We left the magic of Donsol, flew back to Manila and then caught an overnight bus to Banaue. Like most night buses, it was a fairly painful experience, but we made it and checked ourselves in to a cute B&B. Banaue is a small, mountain town with a very pleasant temperature compared to sweltering Manila and Donsol. The town is famous because it is built in and around 2000 year old rice terraces which are now a UNESCO World Heritage Site. On our first day, after catching up on the sleep we missed on the bus, we walked around the market and found ourselves constantly stopping to say “hello” to probably the friendliest lot of children we have met in our travels. We also found an American country music bar in this small town of all places. Jeff looked about as excited as I do when I’m at the mall. We sat in the bar for a while and listened to a little Filipino man with a shockingly soulful country voice belting out songs like “Friends in Low Places” and “I Love This Bar”.
This was the best- the Philippine solution to "we oversold the bus by 12 seats"- they just put plastic chairs in the aisle- and it was an overnight bus!
Downtown Banaue with the "Friends Country Music Bar" in the background
On our second day we headed out for a day trip to the nearby and very scenic village of Batad. We had no idea what we were in for. We took an hour long tricycle ride on some really bad roads up into the mountains (I can’t believe the tricycle made it up) and then we hiked for an hour and a half to the village. The closest road to Batad is a 45-minute hike. Because it is so difficult to get to, the village is cut off from the tourism of Banaue and retains a quaint feel. To this day, most of the villagers continue to grow and harvest rice by hand on the adjacent 2,000 years old terraces. The scenery was really amazing and after about 6 hours of up and down hiking we were exhausted (even our guide looked beat).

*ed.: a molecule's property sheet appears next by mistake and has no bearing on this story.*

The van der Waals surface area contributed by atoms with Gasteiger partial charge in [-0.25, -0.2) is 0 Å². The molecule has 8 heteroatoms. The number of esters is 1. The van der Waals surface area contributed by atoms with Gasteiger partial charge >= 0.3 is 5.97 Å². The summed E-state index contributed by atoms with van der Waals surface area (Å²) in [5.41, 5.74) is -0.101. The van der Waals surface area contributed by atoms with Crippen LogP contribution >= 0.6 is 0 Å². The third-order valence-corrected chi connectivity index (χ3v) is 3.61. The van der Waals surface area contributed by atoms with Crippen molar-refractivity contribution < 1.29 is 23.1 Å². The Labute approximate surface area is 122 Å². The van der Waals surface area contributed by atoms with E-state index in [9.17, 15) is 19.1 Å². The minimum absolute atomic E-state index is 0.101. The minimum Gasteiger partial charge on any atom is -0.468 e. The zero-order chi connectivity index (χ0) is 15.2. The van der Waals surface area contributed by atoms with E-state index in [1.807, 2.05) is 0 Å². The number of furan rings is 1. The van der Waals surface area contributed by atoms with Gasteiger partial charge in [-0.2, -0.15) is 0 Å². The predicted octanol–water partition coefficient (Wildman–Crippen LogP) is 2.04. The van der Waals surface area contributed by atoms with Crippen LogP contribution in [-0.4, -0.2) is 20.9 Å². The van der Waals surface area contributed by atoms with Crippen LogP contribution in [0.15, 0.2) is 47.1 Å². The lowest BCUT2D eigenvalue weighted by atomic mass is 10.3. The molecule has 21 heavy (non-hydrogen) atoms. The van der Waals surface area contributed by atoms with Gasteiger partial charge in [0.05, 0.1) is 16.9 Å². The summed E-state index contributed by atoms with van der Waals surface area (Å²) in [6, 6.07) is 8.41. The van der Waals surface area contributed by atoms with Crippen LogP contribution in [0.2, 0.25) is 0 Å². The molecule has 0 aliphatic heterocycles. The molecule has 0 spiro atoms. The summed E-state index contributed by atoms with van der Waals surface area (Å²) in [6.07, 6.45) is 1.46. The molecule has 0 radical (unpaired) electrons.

A view of Batad from above
Another view of the terraces
Taking a breather near a waterfall
Walking back along the terraces
On our last day in Banaue, we relaxed for a while and then went to a lookout point by tricycle for some final views of the terraces. Our tricycle driver explained to us that each rice terrace is owned by a certain family and that the oldest child (boy or girl) inherits the family’s rice terrace(s) and the youngest child (boy or girl) inherits the house. Middle children (usually between 4 to 6 of them) either end up working for the oldest child or have to find alternative jobs (such as our tricycle driver, a middle child).
From the viewpoint
After three days in Banaue, we caught another overnight bus back to Manila. For our last day in the Philippines, we visited the surprisingly interesting Chinese cemetery. In the cemetery, wealthy, local Chinese families have built extremely elaborate mausoleums for themselves equipped with chandeliers, bathrooms and kitchens, among other amenities. The over the top mausoleums are both a status symbol and a home away from home for visiting family members. Like our guide book points out: “[the cemetery] boldly challenges the idea that you can’t take it with you”. The things people come up with. We rounded out our time in Manila by having dinner with one of my old high school buddies. Alison is working in Manila temporarily and it was an awesome coincidence that we were both there at the same time! Of all the places to catch up with old friends
One of the elaborate mausoleums
The mausoleum affectionately referred to as "Starbucks"- can you see why?
My old French partner from HHS
Next, we’re heading to Indonesia to explore the islands of Java and Bali – we’ll write soon!